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|Case Number:||Criminal Appeal 25 of 2017|
|Parties:||SCG v Republic|
|Date Delivered:||17 Dec 2018|
|Court:||High Court at Kajiado|
|Judge(s):||Reuben Nyambati Nyakundi|
|Citation:||SCG v Republic  eKLR|
|Advocates:||Mr. Mutunga for Hassan for the appellant Mr. Meroka for DPP|
|Case History:||(Being an appeal against conviction and sentence of the appellant in Cr. Case No. 40 of 2016 in the PM’S Court presided over by Hon. Kasera in a judgement delivered on 31st January, 2017)|
|Advocates:||Mr. Mutunga for Hassan for the appellant Mr. Meroka for DPP|
|History Docket No:||Criminal Case 40 of 2016|
|History Magistrate:||Hon. Kasera|
|Case Outcome:||Appeal dismissed|
|Disclaimer:||The information contained in the above segment is not part of the judicial opinion delivered by the Court. The metadata has been prepared by Kenya Law as a guide in understanding the subject of the judicial opinion. Kenya Law makes no warranties as to the comprehensiveness or accuracy of the information|
REPUBLIC OF KENYA
IN THE HIGH COURT OF KENYA
CRIMINAL APPEAL NO. 25 OF 2017
(Being an appeal against conviction and sentence of the appellant in Cr. Case No. 40 of 2016
in the PM’S Court presided over by Hon. Kasera in a judgement delivered on 31st January, 2017)
This is a first appeal by the appellant SCG herein after referred to as the appellant, who after conviction and sentence for the offence of attempted incest contrary to Section 210(2) of the Sexual Offences Act No. 3 of 2006 has lodged an appeal in the entire judgement.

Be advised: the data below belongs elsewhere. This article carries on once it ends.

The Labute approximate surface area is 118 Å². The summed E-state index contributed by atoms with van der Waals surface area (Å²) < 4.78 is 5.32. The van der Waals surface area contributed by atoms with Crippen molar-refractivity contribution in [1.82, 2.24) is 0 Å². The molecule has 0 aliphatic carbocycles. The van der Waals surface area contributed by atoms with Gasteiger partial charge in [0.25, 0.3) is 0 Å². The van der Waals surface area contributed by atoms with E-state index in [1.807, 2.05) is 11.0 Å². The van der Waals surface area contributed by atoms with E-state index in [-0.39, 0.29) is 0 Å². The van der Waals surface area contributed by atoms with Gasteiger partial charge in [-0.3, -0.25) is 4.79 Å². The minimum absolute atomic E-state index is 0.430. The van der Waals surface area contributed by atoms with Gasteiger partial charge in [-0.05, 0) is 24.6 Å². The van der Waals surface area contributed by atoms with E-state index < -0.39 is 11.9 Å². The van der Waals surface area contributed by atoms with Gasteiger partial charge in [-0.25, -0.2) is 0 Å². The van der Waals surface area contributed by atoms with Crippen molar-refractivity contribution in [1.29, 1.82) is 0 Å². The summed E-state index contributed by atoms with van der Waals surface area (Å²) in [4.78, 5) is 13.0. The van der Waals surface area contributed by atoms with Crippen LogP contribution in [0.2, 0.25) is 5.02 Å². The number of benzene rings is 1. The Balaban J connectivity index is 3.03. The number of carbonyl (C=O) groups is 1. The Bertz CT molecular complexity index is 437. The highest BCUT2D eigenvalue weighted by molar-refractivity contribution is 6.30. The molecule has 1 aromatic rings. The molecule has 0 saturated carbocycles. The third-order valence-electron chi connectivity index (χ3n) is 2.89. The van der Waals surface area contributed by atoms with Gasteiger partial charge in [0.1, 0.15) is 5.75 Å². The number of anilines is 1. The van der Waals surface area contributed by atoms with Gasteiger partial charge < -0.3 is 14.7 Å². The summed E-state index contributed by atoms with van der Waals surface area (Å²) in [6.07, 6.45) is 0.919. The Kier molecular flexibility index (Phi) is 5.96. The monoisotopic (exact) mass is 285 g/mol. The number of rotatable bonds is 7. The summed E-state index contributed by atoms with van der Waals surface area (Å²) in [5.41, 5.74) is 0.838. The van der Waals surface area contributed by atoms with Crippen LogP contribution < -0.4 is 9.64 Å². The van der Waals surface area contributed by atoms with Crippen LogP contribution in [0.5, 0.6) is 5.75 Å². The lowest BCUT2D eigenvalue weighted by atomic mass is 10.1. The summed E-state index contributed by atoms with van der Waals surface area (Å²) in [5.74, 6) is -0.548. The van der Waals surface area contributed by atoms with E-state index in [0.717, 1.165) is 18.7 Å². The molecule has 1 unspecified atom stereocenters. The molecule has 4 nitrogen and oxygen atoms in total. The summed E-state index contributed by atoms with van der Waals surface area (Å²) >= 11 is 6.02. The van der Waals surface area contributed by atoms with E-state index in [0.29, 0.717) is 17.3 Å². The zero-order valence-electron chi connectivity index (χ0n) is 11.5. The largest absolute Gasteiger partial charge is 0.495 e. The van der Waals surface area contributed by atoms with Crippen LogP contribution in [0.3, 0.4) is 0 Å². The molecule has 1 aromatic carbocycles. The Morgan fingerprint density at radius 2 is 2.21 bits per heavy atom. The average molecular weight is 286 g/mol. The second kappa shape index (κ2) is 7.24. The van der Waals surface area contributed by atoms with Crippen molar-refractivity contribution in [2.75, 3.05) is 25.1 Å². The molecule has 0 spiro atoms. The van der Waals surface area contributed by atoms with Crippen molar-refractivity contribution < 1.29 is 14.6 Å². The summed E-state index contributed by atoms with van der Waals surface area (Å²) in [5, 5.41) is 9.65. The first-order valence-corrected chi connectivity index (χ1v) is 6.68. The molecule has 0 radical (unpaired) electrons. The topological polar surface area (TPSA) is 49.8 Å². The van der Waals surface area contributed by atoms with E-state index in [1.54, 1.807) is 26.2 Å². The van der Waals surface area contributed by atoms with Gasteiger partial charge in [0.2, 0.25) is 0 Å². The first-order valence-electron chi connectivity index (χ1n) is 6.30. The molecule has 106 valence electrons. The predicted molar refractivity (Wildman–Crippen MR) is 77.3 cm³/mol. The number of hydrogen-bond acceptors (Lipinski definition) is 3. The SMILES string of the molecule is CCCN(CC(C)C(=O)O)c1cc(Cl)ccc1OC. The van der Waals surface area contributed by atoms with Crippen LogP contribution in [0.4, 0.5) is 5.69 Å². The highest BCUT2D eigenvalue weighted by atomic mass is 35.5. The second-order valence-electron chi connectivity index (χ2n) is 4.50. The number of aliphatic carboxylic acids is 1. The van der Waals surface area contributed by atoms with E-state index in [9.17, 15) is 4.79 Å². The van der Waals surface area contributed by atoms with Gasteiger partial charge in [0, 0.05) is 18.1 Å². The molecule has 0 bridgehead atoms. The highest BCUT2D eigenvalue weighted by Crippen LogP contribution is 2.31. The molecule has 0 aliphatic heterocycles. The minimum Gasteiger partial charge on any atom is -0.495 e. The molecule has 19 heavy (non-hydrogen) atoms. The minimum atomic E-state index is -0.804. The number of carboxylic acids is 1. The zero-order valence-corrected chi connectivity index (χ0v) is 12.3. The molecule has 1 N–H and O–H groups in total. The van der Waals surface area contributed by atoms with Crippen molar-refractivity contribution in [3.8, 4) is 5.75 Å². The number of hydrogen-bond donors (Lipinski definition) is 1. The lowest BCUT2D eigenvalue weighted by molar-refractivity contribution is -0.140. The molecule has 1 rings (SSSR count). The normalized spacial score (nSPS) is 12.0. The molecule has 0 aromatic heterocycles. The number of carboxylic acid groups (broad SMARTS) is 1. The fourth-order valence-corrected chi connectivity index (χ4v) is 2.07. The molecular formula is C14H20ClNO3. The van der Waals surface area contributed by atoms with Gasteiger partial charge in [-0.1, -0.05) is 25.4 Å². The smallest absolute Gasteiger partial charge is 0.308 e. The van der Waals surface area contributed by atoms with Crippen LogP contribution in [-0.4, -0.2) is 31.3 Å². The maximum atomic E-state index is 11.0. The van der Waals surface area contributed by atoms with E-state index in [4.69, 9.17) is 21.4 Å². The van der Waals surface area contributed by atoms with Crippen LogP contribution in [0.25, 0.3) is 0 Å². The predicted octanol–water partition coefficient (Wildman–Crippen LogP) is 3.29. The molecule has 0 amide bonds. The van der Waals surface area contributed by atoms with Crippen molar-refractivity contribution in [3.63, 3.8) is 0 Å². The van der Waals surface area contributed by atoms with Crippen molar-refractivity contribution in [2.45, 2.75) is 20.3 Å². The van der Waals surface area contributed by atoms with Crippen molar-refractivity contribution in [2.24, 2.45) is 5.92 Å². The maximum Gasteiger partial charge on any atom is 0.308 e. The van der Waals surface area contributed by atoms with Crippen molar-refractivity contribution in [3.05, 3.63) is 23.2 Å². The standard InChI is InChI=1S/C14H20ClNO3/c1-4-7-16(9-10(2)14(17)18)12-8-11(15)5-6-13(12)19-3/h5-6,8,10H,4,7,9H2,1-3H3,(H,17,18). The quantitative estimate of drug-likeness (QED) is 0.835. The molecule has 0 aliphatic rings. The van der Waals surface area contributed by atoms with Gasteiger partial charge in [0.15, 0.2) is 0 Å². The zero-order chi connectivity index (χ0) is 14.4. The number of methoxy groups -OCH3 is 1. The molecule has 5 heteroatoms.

The particulars of the offence in the court below were that on the 12th October, 2016 at Kitengela township within Kajiado County, the appellant intentionally attempted to touch the vagina of LWC who was to his knowledge his daughter.
The alternative charge was that of committing an indecent act with a child contrary to Section 11(1) of the same Act. The appellant before the trial court pleaded not guilty to the charges. The provisions under Section 207(1) of the Evidence Act in their quest to discharge the burden of proof summoned (4) witnesses. At the close of the prosecution case the appellant was placed on his defence where he gave a sworn statement of defence. The learned trial Magistrate in her judgement convicted the appellant and sentenced him to twenty (20) years imprisonment.
Being aggrieved with the orders he appealed to this court as stated in his memorandum of appeal dated 8th May, 2017 as herein under:
1. That the learned trial Magistrate erred in both law and facts by convicting on the evidence which was full of material contradictions and inconsistencies without making any reference to the same.
2. That the learned trial Magistrate erred in both law and facts by failing to make an independent opinion on the burden of prove as required in law.
3. That the learned Trial Magistrate erred in both law and facts by failing to comply by the provisions of Section 169(1) in relation to my defence statement.
4. That the learned trial Magistrate erred in both law and facts by failing to weigh the entire evidence adduced as in the light of my defence evidence as the demands.
5. That the learned trial Magistrate erred in both Law and facts by failing to observe that the evidence brought forward by the prosecution feel too short of the standard needed in law hence my conviction was manifestly unsafe.